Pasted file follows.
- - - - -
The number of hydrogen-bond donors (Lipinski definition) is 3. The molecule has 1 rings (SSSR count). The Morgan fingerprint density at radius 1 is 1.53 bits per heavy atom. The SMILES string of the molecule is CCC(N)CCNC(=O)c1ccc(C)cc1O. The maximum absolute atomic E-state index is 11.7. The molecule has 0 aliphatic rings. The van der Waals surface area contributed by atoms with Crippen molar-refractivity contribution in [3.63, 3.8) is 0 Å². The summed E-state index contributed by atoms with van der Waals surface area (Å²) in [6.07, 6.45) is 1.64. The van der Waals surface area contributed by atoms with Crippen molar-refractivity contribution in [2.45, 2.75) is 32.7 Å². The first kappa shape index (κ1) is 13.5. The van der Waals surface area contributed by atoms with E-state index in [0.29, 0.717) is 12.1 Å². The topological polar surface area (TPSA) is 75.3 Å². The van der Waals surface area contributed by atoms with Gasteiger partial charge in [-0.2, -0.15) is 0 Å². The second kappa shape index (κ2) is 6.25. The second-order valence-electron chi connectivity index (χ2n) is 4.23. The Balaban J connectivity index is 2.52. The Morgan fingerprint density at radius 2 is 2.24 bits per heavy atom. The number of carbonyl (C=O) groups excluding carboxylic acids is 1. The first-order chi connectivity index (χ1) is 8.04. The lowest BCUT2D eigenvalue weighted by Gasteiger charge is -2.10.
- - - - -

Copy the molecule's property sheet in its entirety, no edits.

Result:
The number of hydrogen-bond donors (Lipinski definition) is 3. The molecule has 1 rings (SSSR count). The Morgan fingerprint density at radius 1 is 1.53 bits per heavy atom. The SMILES string of the molecule is CCC(N)CCNC(=O)c1ccc(C)cc1O. The maximum absolute atomic E-state index is 11.7. The molecule has 0 aliphatic rings. The van der Waals surface area contributed by atoms with Crippen molar-refractivity contribution in [3.63, 3.8) is 0 Å². The summed E-state index contributed by atoms with van der Waals surface area (Å²) in [6.07, 6.45) is 1.64. The van der Waals surface area contributed by atoms with Crippen molar-refractivity contribution in [2.45, 2.75) is 32.7 Å². The first kappa shape index (κ1) is 13.5. The van der Waals surface area contributed by atoms with E-state index in [0.29, 0.717) is 12.1 Å². The topological polar surface area (TPSA) is 75.3 Å². The van der Waals surface area contributed by atoms with Gasteiger partial charge in [-0.2, -0.15) is 0 Å². The second kappa shape index (κ2) is 6.25. The second-order valence-electron chi connectivity index (χ2n) is 4.23. The Balaban J connectivity index is 2.52. The Morgan fingerprint density at radius 2 is 2.24 bits per heavy atom. The number of carbonyl (C=O) groups excluding carboxylic acids is 1. The first-order chi connectivity index (χ1) is 8.04. The lowest BCUT2D eigenvalue weighted by Gasteiger charge is -2.10.